Quest Diagnostics (NYSE: DGX), the world's leading provider of diagnostic testing, information and services, today announced a new molecular test panel designed to help physicians determine if a thyroid gland is cancerous and requires surgical removal. The test is believed to be the most comprehensive panel clinically available to identify mutations associated with four gene markers indicated by the American Thyroid Association for the clinical management of indeterminate thyroid biopsies.
"The removal of a healthy thyroid gland is an unfortunate outcome for many patients, due to limitations of current test methods," said Richard E. Reitz, M.D., medical director and chair, Endocrine Division, Quest Diagnostics Nichols Institute, the advanced diagnostic testing, research and development center of Quest Diagnostics. "We believe our molecular panel will enhance the reliability of thyroid biopsy testing, helping to prevent the unnecessary removal of healthy thyroids for many patients."
The Quest Diagnostics Thyroid Cancer Mutation Panel aids in detecting cancer in thyroid biopsies which are found to be indeterminate for cancer by current cytology test methods. Approximately 15% to 20% of these biopsies, which are collected by fine needle aspiration (FNA), produce indeterminate results. An unclear result may increase the risk that a physician, in an abundance of caution, will biopsy additional tissue using a larger needle or surgically remove part or all of a thyroid suspected of having cancer that is later diagnosed as healthy. About 300,000 thyroid FNA biopsy procedures are performed annually in the United States.
The new panel identifies mutations of the molecular markers BRAF V600E, RAS, RET/PTC, and PAX8/PPAR gamma, which are associated with papillary and follicular thyroid cancer, two common forms of the disease. Practice guidelines from the American Thyroid Association recommend that physicians consider these markers as aids in clinical management of patients with indeterminate biopsy test results. The test complements the company's FNA cytology testing services for thyroid biopsies, and may be used on FNA biopsies ruled indeterminate by these testing services.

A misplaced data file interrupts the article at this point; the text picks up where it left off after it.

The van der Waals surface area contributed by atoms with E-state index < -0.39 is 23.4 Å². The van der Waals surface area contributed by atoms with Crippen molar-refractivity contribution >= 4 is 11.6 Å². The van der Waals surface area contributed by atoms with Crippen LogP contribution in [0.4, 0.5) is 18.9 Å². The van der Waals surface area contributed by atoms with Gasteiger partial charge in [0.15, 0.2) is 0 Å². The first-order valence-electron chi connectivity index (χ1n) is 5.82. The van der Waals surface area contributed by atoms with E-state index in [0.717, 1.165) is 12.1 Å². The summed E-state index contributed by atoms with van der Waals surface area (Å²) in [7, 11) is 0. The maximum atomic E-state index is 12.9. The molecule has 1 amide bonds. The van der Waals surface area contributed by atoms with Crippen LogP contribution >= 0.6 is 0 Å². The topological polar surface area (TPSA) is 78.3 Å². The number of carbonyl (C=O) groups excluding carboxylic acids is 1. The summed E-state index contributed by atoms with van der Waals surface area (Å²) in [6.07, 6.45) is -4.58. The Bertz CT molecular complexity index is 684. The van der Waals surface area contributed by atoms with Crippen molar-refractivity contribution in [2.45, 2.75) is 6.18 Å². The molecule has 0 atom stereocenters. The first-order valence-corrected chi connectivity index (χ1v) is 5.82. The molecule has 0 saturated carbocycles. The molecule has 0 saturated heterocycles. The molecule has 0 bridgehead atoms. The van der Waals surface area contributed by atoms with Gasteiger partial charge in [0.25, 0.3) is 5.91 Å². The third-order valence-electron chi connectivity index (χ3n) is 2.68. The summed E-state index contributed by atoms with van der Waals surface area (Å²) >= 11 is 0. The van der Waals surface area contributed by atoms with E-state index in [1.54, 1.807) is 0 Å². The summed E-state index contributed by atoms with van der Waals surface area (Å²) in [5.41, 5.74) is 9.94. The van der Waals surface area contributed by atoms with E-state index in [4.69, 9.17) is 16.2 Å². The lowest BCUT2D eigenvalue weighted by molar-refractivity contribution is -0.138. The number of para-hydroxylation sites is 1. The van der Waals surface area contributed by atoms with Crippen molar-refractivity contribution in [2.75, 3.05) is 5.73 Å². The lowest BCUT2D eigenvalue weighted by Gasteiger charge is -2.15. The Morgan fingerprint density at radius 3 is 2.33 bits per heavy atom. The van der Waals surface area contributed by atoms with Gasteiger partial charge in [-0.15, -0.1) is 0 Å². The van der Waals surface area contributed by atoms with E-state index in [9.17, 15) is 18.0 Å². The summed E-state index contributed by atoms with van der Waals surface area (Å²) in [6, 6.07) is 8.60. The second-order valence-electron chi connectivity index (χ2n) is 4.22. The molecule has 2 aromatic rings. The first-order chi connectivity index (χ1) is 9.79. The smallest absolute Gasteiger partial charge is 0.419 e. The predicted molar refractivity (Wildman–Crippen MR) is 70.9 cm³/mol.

Results of a study by scientists at Quest Diagnostics found that 90 of 149 FNA specimens, or about 60%, had mutations of one or more of the four markers tested by the new panel. The presence of the four markers was generally mutually exclusive, suggesting potential value in a hierarchical screening strategy for samples with limited tissue. According to the American Cancer Society, about two tests in every 10 may need to be repeated because the sample does not contain enough cells for testing.
Dr. Reitz will describe the findings during an oral presentation at the 2012 Annual Meeting of the American Society of Clinical Oncology (ASCO) on June 4 from 12:30 to 12:45 PM at McCormick Place in Chicago (Location: E354a). The abstract is available online at: http://abstract.asco.org/AbstView_114_94089.html
The thyroid is a gland located in the neck that influences the body's metabolic processes. Without a thyroid, a patient must take supplemental hormone therapy indefinitely to prevent hypothyroidism. As many as 54,500 new cases of thyroid cancer will be diagnosed in the United States in 2012.
In addition, the company has introduced the Quest Diagnostics Thyroglobulin (Tg) Post-treatment Monitoring Test to aid in monitoring for recurrence of cancer following surgery. Thyroid cancers can cause blood levels of Tg to rise, providing a marker for recurrence. However, these cancers can also cause auto-antibodies (anti-TG) to rise, hindering reliable Tg measurement in 20% to 30% of cases. The new Quest Diagnostics test is believed to be the first for clinical use to use liquid chromatography tandem mass spectrometry (LC/MS/MS), a highly sensitive analytical technique, to confirm and measure Tg in anti-TG positive specimens tested by immunoassays.
Quest Diagnostics will provide information about its thyroid and other cancer testing services at booth 6129 during the 2012 ASCO Annual Meeting, June 1-5.